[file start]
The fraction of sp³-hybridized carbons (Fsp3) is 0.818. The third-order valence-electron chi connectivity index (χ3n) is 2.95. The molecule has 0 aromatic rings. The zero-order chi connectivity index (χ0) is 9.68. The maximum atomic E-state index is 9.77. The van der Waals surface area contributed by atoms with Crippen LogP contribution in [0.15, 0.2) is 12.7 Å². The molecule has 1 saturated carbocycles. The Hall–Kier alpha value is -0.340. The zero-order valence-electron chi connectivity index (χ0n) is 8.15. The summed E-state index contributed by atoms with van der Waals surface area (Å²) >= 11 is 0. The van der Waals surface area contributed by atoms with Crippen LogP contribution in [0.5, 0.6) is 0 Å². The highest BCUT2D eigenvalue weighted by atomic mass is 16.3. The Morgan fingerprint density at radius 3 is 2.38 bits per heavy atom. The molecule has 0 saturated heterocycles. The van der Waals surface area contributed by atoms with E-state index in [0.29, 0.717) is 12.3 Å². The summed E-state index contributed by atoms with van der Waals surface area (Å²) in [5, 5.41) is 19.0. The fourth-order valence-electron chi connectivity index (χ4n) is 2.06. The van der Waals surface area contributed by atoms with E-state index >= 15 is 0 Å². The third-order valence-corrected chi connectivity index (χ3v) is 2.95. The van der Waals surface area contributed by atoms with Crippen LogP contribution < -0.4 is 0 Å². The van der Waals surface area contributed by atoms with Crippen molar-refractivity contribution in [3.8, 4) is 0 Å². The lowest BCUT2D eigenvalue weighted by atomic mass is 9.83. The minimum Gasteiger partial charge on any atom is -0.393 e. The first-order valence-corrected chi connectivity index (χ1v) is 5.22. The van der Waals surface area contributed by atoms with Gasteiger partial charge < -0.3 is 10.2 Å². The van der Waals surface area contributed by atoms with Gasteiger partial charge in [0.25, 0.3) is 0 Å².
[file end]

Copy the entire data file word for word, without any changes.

The fraction of sp³-hybridized carbons (Fsp3) is 0.818. The third-order valence-electron chi connectivity index (χ3n) is 2.95. The molecule has 0 aromatic rings. The zero-order chi connectivity index (χ0) is 9.68. The maximum atomic E-state index is 9.77. The van der Waals surface area contributed by atoms with Crippen LogP contribution in [0.15, 0.2) is 12.7 Å². The molecule has 1 saturated carbocycles. The Hall–Kier alpha value is -0.340. The zero-order valence-electron chi connectivity index (χ0n) is 8.15. The summed E-state index contributed by atoms with van der Waals surface area (Å²) >= 11 is 0. The van der Waals surface area contributed by atoms with Crippen LogP contribution in [0.5, 0.6) is 0 Å². The highest BCUT2D eigenvalue weighted by atomic mass is 16.3. The Morgan fingerprint density at radius 3 is 2.38 bits per heavy atom. The molecule has 0 saturated heterocycles. The van der Waals surface area contributed by atoms with E-state index in [0.29, 0.717) is 12.3 Å². The summed E-state index contributed by atoms with van der Waals surface area (Å²) in [5, 5.41) is 19.0. The fourth-order valence-electron chi connectivity index (χ4n) is 2.06. The van der Waals surface area contributed by atoms with E-state index >= 15 is 0 Å². The third-order valence-corrected chi connectivity index (χ3v) is 2.95. The van der Waals surface area contributed by atoms with Crippen LogP contribution < -0.4 is 0 Å². The van der Waals surface area contributed by atoms with Crippen molar-refractivity contribution in [3.8, 4) is 0 Å². The lowest BCUT2D eigenvalue weighted by atomic mass is 9.83. The minimum Gasteiger partial charge on any atom is -0.393 e. The first-order valence-corrected chi connectivity index (χ1v) is 5.22. The van der Waals surface area contributed by atoms with Gasteiger partial charge < -0.3 is 10.2 Å². The van der Waals surface area contributed by atoms with Gasteiger partial charge in [0.25, 0.3) is 0 Å².